ANN/THE STRAITS TIMES – Augusteen Sanoobh, 22, wants to sell his cryptocurrency tokens as soon as possible. The cafe manager in Bengaluru began with a dozen a year ago, and is now left with three – Bitcoin, BCH and Ethereum – worth about USD24,000.
Sanoobh began trading in crypto last year as one of many ways, including online gaming, to recover the INR400,000 (SGD6,600) he lost to a foreign job recruitment scam. “I made enough to repay my parents and buy a motorbike,” said the son of small coffee planters.
Wary of the rest of his savings being wiped out overnight like some of his friends, Sanoobh said he wants to exit before he is “deceived again in yet another way”.
India has the world’s fourth-largest adoption of crypto, according to Singapore-based Chainalysis. Vietnam is the largest.
But crypto investors in the South Asian country are losing faith in the digital asset after the collapse of Bahamas-based FTX, one of the world’s biggest crypto exchanges.
Although most Indian crypto exchanges did not have major exposure to FTX, the global market meltdown has dampened crypto enthusiasm in India. After attracting investors with a promise of up to 3,100 per cent growth, many crypto exchanges are now facing panic-selling.
Investors are offloading their assets as prices have been going south since November. Most coins show double-digit losses, and the total crypto market capitalisation has plummetted to USD875 billion (SGD1.2 trillion) globally as at Wednesday, a 65-per-cent fall since December 2021, according to CoinGecko.
Crypto exchanges AAX, Bitcoke and Blockfi have suspended withdrawals. Many others have imposed caps on daily withdrawals to prevent bankruptcy. But India-focussed crypto companies WazirX and ZebPay continue operations.
As FTX founder Sam Bankman-Fried’s USD16 billion wealth was wiped out, and the company is being probed for alleged theft of customers’ funds and fraudulent transactions, Indian investors are demanding that crypto exchanges reveal their reserves and liabilities.
Some companies are responding. CoinDCX co-founder Sumit Gupta, one of India’s biggest crypto exchanges, wrote on a blog post that the company will be “more transparent”. It will periodically publish its reserves-to-liability ratio, along with audit certificates.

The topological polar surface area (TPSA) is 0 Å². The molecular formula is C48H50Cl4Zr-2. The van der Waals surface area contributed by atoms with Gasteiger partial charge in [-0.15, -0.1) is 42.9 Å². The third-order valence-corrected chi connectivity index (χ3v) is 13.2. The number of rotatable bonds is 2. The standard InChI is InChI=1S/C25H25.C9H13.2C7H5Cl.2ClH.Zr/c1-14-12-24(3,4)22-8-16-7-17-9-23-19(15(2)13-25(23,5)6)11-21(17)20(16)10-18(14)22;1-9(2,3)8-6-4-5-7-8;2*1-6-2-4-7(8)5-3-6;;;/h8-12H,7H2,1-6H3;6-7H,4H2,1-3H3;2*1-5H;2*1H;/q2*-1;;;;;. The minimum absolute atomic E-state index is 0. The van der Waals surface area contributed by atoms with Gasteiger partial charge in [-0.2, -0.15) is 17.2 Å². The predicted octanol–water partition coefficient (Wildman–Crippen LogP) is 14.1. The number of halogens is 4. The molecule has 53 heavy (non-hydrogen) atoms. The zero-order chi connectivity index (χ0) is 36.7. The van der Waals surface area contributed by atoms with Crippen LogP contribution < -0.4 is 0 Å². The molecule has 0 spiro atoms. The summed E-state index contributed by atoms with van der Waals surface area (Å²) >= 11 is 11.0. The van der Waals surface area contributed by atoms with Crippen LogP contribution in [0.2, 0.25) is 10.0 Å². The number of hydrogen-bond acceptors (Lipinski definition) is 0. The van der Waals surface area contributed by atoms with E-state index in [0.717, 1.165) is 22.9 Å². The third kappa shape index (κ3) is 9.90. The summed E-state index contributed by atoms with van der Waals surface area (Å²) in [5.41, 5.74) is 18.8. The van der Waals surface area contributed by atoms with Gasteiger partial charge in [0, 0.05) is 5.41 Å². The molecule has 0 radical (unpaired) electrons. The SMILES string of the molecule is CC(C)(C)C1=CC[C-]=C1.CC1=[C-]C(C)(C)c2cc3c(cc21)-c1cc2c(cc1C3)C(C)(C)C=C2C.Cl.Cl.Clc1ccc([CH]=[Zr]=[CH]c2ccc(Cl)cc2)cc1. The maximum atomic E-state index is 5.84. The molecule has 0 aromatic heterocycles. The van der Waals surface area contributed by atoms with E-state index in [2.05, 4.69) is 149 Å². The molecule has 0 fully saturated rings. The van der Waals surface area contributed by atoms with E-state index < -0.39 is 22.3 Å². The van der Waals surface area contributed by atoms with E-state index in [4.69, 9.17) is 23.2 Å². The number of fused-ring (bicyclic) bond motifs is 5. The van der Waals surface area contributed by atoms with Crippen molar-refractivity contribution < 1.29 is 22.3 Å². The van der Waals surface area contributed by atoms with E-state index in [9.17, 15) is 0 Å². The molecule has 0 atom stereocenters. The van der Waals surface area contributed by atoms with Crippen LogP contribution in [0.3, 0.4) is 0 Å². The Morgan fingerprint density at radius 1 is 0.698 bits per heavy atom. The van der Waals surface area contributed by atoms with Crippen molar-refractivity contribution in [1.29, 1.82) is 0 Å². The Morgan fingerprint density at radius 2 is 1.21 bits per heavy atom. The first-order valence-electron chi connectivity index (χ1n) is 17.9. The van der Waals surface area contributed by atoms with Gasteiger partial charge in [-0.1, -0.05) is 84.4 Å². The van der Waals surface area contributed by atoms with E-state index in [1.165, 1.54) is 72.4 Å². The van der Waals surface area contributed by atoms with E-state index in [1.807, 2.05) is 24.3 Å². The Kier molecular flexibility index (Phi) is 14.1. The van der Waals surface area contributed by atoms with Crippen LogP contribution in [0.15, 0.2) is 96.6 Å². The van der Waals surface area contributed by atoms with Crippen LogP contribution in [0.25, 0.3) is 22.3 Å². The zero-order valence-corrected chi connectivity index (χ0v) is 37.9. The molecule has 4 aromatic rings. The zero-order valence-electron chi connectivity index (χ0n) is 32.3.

Only three per cent of Indian investors are exposed to crypto trading. But experts said its lure of overnight riches is fertile ground for scams in a country with low financial literacy levels and among the world’s lowest per capita income.
Strategy India Chief Strategist Pranjal Daniel said the Indian market is swamped with multilevel marketing frauds pushing crypto tokens on the promise of easy money and commissions for bringing more participants.
“In these (crypto marketing) models, the victims turn into perpetrators or Ponzi zombies,” said Daniel, whose company issues scam alerts.
Overall, experts said the damage to Indian investors has been limited because of institutional hesitation about cryptocurrencies.
Like the Monetary Authority of Singapore, the Reserve Bank of India (RBI), the country’s central bank, has repeatedly warned against cryptocurrencies. In a June report, RBI governor Shaktikanta Das described them as “a clear danger”, saying that anything which derives value on make-believe “is just speculation under a sophisticated name”.
Since April, India has imposed a 30 per cent tax on crypto earnings to temper demand. In addition, since July, a one per cent tax is also deducted at source.
Indian exchanges WazirX, CoinDCX, BitBNS and ZebPay reported that their average daily transaction volumes nearly halved after the 30 per cent tax was imposed.
Crypto firms have been asking for regulation, believing it will legitimise trade and weed out bad players. Bharat Web3 Association, a lobbying group established last month by prominent Indian crypto companies including WazirX and CoinSwitchKuber, has offered to assist the government in developing suitable legislation to regulate the market.
Under India’s presidency of the Group of 20 from December 1, crypto regulation is among the high-priority issues for discussion between global leaders.
But Finance Minister Nirmala Sitharaman has said that no legislation is possible without significant global consensus on virtual currencies as they are borderless and the risks involved are far too high.